As it happened, the doomsayers had their day and Shanghai stock market collapsed by 9% on 27th February 2007. Over the course of five days, the principal stock exchanges of Europe lost an average of 6.9%. The Ibex 35 was the worst hit and lost 7.5%, resulting in lost capitalization of 37 billion euros. In the U.S., the Dow Jones dropped 4.6% and the S&P 500 dropped 5.19%. These are slight compared with the losses met with in the exchanges of emerging markets. Buenos Aires> lost 12.58%; Brazildropped by 10.88% and Mexicoby 8.05 %. In Asia, Japanled the falls with Nikkei going down by 700 points at one stage. Malaysiamet with the biggest loss in six years. Singaporewas lower and Seoul> shares went lower than their level since June 2004. India’s BSE lost 400 points.
All these did suggest that there was “contagion” referring to the spread of stock market falls and the chain reaction. It reminded many of the Asian crises of June 1997. More recently, it reminded them of the Thai crisis of November 2006.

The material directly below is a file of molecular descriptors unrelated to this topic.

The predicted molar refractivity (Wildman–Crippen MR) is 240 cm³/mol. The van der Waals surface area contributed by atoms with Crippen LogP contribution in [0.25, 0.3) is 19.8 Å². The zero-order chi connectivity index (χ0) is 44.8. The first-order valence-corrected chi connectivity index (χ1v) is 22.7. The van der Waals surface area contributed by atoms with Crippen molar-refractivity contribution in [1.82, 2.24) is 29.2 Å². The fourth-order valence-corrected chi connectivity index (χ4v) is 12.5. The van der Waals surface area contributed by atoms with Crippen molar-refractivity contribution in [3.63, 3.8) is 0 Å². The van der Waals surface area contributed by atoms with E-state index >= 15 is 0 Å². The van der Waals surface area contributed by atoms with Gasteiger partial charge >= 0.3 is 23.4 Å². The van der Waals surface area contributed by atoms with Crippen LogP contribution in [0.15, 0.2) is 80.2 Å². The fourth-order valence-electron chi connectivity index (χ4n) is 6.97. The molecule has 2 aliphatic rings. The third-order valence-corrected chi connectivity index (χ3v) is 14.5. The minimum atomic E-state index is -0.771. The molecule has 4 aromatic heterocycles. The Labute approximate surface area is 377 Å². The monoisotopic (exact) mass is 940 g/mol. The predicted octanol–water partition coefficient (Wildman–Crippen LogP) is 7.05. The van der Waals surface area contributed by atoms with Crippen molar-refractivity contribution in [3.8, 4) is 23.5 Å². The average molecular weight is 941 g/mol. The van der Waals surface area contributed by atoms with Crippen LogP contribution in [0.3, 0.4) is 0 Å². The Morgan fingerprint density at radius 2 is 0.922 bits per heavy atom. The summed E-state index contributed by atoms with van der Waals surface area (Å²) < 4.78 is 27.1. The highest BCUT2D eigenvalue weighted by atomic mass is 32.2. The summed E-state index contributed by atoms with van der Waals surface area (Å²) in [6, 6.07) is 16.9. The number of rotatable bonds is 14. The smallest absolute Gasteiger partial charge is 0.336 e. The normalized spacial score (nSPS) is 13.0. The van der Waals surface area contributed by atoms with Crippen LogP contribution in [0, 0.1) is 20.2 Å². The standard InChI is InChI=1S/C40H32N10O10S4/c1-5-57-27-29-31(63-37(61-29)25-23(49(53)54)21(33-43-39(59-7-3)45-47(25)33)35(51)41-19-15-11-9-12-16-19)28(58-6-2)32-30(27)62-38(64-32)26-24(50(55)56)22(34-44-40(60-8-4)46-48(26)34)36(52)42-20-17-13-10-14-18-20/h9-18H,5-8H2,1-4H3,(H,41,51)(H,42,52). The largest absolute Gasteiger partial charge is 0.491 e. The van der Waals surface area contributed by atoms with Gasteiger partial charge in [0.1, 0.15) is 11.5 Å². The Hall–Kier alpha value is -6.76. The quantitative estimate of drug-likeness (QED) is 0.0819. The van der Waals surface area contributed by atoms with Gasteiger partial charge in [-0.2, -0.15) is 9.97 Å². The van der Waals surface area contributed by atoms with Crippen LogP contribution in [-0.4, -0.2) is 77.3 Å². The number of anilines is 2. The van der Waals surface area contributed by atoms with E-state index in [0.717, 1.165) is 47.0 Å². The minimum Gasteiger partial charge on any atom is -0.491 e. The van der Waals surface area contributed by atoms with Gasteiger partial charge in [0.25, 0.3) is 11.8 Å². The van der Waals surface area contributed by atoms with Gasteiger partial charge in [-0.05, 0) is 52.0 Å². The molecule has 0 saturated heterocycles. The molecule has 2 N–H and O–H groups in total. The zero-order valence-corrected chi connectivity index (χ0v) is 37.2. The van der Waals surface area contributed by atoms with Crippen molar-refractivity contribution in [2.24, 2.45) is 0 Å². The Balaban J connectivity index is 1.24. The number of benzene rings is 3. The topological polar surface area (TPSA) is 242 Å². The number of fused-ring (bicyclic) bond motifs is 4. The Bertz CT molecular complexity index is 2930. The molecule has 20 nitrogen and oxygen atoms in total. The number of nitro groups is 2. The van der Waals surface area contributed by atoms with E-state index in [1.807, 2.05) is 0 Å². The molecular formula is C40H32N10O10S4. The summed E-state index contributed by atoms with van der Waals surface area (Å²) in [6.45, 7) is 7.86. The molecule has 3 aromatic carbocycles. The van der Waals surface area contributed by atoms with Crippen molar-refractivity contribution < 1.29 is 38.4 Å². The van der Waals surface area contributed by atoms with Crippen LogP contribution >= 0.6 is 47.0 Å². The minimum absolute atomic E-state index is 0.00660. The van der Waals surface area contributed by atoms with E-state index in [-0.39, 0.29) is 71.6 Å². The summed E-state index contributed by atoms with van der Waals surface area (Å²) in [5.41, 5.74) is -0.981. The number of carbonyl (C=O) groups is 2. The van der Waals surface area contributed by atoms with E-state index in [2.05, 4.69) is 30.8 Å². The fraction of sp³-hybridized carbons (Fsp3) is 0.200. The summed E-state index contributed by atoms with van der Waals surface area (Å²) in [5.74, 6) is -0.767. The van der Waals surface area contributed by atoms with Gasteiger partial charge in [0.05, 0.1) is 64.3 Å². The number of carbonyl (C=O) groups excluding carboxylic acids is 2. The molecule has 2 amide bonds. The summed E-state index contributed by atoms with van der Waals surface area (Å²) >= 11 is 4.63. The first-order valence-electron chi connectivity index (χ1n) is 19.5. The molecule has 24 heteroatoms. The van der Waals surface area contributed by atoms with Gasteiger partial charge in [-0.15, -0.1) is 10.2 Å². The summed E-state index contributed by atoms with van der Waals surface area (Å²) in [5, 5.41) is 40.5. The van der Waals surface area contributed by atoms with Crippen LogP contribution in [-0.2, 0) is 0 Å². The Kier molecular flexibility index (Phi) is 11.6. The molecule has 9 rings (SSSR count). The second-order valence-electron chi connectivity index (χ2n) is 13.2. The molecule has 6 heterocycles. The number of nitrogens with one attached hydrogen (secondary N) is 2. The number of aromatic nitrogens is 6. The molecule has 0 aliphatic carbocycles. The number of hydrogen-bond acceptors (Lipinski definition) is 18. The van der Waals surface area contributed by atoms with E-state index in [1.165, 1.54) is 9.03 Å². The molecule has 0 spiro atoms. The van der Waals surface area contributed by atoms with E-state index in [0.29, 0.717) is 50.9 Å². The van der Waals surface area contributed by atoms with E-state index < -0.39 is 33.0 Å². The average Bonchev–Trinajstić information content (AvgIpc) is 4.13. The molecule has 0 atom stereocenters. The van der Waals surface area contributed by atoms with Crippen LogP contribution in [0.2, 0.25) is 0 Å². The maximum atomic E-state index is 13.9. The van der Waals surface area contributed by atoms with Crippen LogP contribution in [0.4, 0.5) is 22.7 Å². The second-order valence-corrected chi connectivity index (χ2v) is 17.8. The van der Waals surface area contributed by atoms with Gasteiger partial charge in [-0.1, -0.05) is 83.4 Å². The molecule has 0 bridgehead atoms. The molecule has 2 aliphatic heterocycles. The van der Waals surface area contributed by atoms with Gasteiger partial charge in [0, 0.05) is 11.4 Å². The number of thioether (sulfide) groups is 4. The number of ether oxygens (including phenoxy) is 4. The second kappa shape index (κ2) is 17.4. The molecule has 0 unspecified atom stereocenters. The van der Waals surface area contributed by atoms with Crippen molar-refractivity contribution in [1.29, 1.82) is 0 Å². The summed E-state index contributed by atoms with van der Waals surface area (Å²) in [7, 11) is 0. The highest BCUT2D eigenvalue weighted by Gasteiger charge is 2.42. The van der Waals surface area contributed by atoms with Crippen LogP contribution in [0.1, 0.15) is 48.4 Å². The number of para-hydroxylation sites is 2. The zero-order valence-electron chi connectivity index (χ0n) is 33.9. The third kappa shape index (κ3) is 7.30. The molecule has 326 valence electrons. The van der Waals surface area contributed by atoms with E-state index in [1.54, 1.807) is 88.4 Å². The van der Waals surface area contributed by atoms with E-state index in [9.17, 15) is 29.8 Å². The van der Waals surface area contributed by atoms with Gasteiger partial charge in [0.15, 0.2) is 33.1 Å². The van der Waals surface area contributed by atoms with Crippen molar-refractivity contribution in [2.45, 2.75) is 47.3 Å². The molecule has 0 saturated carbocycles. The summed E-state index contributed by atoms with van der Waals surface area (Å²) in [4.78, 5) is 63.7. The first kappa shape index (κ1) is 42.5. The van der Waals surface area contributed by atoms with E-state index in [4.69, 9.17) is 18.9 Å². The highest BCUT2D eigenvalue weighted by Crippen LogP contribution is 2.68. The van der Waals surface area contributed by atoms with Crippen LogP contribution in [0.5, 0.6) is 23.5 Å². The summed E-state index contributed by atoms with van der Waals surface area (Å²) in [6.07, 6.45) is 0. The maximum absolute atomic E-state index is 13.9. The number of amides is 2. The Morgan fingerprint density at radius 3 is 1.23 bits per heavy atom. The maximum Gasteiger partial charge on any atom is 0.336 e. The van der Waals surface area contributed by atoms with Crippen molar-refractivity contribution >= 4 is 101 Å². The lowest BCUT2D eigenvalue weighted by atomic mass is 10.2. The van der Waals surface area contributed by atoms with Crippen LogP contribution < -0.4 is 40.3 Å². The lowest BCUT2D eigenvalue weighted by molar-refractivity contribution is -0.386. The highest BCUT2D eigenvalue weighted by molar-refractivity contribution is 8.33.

‘Financial Times’ would call it “the beating of a butterfly’s wings.” Economist would go further and add, that it was more than that and “A snort from a dragon’s nostrils.”
There are many others who dismiss the importance of Chinain the global stock markets. Prof. Jeremy Seigal of Wharton School of Management says, “But the Shanghai drop did not justify in or by itself a world sell-off of many times the entire value of the Chinese market – if we look at the drop in the values around the world.” What added piquancy to the developments was that within a couple of days the markets seemed to have turned normal!